The number of species present (taxonomic richness) at each site is recorded, along with the percentage of Ephemeroptera (Mayfly), Plecoptera (stonefly) and Trichoptera (caddisfly) (% EPT). The more species present, the higher the conservation value of each site.

Each site is also given a Macroinvertebrate Community Index (MCI) and a Semi-Quantitative (SQ) MCI score, which reflect the species present and their tolerance to environmental changes and human activity, and the number of individuals belonging to each taxon. The higher the score, the less impacted the environment is by human activity. The lower the score, the more impacted a site is.

Sampling sites

The sites assessed by the council are those included in the Regional River Water Quality Monitoring Network (RWQMN). There are currently 35 sites in the network; 31 of which are monitored by the council and four by the National Institute of Water and Atmospheric Research (NIWA) (shown in pink in Figure 1). 

Description: RWQMN sites 2010

Figure 1: Map showing the 35 Regional Water Quality Monitoring Network sites (National River Water Quality Network sites in pink)

Sites have been gradually added to the RWQMN since monitoring first began in 1996. In 2005, 19 sites had habitat assessments completed. In 2007, 22 sites were assessed; in 2008, 25 sites were assessed and in 2010 and 2012, 35 sites were assessed. The sites are listed in Table 3 below.  

    Year Assessed
Site Name Site No. 2005 2007 2008 2010 2012
Awanui 1 at FNDC take 100363 Y Y Y Y Y
Awanui 2 at Waihoe Channel 100370 Y Y Y Y Y
Hakaru at Topuni Creek Farm 109021     Y Y Y
Hatea at Mair Park 100194       Y Y
Kaeo River at Dip Rd 102674   Y Y Y Y
Kaihu at Gorge 102256 Y Y Y Y Y
Kerikeri at Stone Store 101530     Y Y Y
Mangahahuru 1 at Main Rd 100237 Y Y   Y Y
Mangahahuru 2 at Apotu 100281 Y Y Y Y Y
Mangakahia 1 at Titoki 101038 Y Y Y Y Y
Mangakahia 2 at Gorge 109096 Y Y   Y Y
Mangamuka at Iwiatua Rd 108978     Y Y Y
Manganui at Mititai Rd 102257 Y   Y Y Y
Mangere at Knight Rd 101625 Y Y Y Y Y
Ngunguru at Waipoka Rd 109100     Y Y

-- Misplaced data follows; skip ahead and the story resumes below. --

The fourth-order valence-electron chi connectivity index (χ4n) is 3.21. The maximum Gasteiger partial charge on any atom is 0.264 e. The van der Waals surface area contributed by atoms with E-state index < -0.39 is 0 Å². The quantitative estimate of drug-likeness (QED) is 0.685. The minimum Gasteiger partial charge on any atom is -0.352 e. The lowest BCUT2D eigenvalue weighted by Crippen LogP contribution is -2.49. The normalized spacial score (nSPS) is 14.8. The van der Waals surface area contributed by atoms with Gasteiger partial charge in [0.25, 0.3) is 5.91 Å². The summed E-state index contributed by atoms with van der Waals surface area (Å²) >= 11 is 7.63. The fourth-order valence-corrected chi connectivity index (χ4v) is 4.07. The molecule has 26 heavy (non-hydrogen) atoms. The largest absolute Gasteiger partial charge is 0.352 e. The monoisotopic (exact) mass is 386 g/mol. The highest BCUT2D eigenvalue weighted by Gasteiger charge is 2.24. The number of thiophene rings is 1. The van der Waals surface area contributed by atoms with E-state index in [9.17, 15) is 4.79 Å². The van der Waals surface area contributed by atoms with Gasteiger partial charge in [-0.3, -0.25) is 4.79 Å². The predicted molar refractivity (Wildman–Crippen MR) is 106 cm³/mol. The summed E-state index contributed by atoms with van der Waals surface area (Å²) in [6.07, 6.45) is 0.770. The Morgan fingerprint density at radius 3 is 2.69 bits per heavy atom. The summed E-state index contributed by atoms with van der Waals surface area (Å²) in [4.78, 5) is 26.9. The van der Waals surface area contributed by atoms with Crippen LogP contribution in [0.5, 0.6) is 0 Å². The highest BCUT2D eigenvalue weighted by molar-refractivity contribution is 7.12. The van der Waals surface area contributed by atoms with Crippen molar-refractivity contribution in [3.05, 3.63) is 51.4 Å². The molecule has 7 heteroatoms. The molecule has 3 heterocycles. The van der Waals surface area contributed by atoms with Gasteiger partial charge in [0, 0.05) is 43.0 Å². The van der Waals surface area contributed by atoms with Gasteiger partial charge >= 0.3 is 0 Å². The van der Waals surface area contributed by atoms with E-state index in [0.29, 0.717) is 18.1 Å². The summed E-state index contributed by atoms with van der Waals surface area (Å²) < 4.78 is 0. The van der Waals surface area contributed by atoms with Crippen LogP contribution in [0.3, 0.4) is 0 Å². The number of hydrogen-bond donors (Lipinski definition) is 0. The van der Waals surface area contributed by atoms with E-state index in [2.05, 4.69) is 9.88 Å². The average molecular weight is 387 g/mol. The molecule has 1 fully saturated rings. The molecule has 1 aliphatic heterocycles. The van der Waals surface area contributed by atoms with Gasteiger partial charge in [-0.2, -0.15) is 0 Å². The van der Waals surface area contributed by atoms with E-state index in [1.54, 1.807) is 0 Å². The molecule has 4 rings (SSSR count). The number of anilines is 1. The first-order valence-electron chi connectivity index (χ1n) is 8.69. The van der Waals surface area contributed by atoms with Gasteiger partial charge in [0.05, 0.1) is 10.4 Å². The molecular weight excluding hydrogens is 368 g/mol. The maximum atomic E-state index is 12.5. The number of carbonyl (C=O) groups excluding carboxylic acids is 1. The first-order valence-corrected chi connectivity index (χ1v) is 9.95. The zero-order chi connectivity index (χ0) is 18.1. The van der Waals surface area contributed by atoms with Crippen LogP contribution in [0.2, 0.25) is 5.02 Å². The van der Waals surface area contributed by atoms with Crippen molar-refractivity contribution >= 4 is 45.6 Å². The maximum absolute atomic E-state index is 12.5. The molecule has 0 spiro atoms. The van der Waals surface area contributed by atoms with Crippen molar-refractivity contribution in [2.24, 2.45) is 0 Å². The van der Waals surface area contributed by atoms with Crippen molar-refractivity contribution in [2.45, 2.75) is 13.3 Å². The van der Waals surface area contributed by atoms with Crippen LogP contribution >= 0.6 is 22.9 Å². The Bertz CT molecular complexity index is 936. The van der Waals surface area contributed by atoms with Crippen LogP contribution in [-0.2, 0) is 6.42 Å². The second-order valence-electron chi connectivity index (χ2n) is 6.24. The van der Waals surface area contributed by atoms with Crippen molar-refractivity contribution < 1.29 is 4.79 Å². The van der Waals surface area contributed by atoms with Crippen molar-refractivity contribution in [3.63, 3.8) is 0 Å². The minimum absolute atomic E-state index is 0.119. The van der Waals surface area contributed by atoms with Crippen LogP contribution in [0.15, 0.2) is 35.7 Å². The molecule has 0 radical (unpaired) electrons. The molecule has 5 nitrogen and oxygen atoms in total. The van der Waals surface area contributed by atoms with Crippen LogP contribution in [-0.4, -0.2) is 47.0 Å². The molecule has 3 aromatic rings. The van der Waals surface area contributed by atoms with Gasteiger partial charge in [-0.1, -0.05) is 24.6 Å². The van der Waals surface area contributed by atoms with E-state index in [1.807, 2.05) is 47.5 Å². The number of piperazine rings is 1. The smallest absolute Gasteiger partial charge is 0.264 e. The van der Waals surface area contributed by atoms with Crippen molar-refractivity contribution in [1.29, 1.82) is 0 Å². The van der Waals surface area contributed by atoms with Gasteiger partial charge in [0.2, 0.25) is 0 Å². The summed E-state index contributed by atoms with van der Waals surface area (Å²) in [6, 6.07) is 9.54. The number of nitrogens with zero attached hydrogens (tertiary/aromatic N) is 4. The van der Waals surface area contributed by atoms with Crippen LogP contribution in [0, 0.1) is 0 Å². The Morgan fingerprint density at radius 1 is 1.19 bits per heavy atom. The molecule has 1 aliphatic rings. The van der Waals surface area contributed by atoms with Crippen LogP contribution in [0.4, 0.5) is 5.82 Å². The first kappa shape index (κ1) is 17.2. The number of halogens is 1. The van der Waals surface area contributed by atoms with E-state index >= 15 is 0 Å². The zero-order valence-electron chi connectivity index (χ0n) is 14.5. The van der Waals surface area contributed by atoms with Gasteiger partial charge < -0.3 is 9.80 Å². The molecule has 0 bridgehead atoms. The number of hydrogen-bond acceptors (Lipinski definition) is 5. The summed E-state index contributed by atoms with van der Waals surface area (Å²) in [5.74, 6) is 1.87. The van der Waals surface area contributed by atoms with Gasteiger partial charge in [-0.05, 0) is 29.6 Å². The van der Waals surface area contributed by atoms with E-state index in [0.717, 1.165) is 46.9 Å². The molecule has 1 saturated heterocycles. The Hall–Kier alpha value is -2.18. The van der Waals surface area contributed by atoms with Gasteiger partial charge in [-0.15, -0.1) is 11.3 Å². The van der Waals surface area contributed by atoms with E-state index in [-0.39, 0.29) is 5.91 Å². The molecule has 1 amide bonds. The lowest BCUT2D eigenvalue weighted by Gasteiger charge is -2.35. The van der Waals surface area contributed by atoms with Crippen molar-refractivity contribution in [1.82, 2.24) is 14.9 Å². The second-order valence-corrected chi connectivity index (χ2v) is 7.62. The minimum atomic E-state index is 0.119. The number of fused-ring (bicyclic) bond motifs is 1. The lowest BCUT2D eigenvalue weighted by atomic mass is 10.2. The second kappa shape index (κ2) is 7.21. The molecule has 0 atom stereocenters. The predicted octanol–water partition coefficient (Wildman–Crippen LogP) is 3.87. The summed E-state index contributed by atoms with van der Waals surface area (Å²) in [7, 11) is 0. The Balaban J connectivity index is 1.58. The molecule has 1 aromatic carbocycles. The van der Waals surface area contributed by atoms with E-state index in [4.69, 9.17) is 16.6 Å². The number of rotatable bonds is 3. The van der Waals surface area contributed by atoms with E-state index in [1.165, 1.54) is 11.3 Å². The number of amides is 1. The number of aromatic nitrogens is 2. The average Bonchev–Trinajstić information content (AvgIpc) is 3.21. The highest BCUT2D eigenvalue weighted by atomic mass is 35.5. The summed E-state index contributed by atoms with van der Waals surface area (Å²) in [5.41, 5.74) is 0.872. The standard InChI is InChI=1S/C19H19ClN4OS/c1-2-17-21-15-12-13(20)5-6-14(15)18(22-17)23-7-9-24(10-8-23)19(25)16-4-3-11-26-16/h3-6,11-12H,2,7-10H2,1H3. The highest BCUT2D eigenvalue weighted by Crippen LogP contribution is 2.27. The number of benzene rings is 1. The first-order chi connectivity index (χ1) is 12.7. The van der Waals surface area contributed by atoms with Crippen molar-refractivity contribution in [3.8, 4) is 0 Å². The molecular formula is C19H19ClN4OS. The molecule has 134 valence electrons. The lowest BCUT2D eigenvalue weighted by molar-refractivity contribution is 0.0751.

Ngunguru at Coalhill Lane 110603         Y
Opouteke at Suspension Bridge 102258   Y   Y Y
Oruru at Oruru Rd 108979     Y Y Y
Paparoa at Walking bridge 108977     Y Y Y
Punakitere at Loop Rd bridge 105231 Y Y Y Y Y
Ruakaka at Flyger Rd 105008   Y Y Y Y
Utakura at 177 Horeke Rd 109020     Y Y Y
Victoria at Thompson's Bridge 105532 Y Y Y Y Y
Waiarohia 1 at 2nd Avenue 105672   Y   Y Y
Waiarohia 2 at Whau Valley 107773 Y Y   Y Y
Waiharakeke at Stringer Rd 100007       Y Y
Waimamaku at SH12 109098     Y Y Y
Waiotu at SH1 102248 Y Y Y Y Y
Waipao at Draffin Rd Bridge 108941       Y Y
Waipapa 1 at Waipapa Landing 101524     Y Y Y
Waipapa 2 at Forest Ranger 101751 Y Y Y Y Y
Waipoua at SH12 103304 Y Y Y Y Y
Wairua at Purua 101753 Y Y Y Y Y
Waitangi 1 at Watea 101752 Y Y   Y Y
Waitangi 2 at Waimate 103178 Y Y   Y Y
Whakapara at Cableway 102249 Y Y Y Y Y

Table 3: RWQMN sites and years sampled

Sampling period

Comprehensive habitat assessments are carried out at all sites at the same time or as close as possible to the macroinvertebrate sample collection undertaken by the council. This means that habitat assessment data can be used when interpreting the results from macroinvertebrate sample collection at each site.

In 2008, assessments were undertaken from the end of March to the start of April. In 2010, they were undertaken from mid-January to mid-April, and in 2012 from mid-February to the end of March.

Data analysis

The data collected in 2010 and 2012 has been analysed using Microsoft Excel to compare the substrate, vegetation, stability, and overall habitat quality between sites.

In addition, total Pfankuch stability scores and habitat quality scores for each site from 2005, 2007, 2008, 2010 and 2012 have been compared, in order to identify any changes over time.

 

Waipoua River upstream view. Photo 2: Waipoua River, upstream view.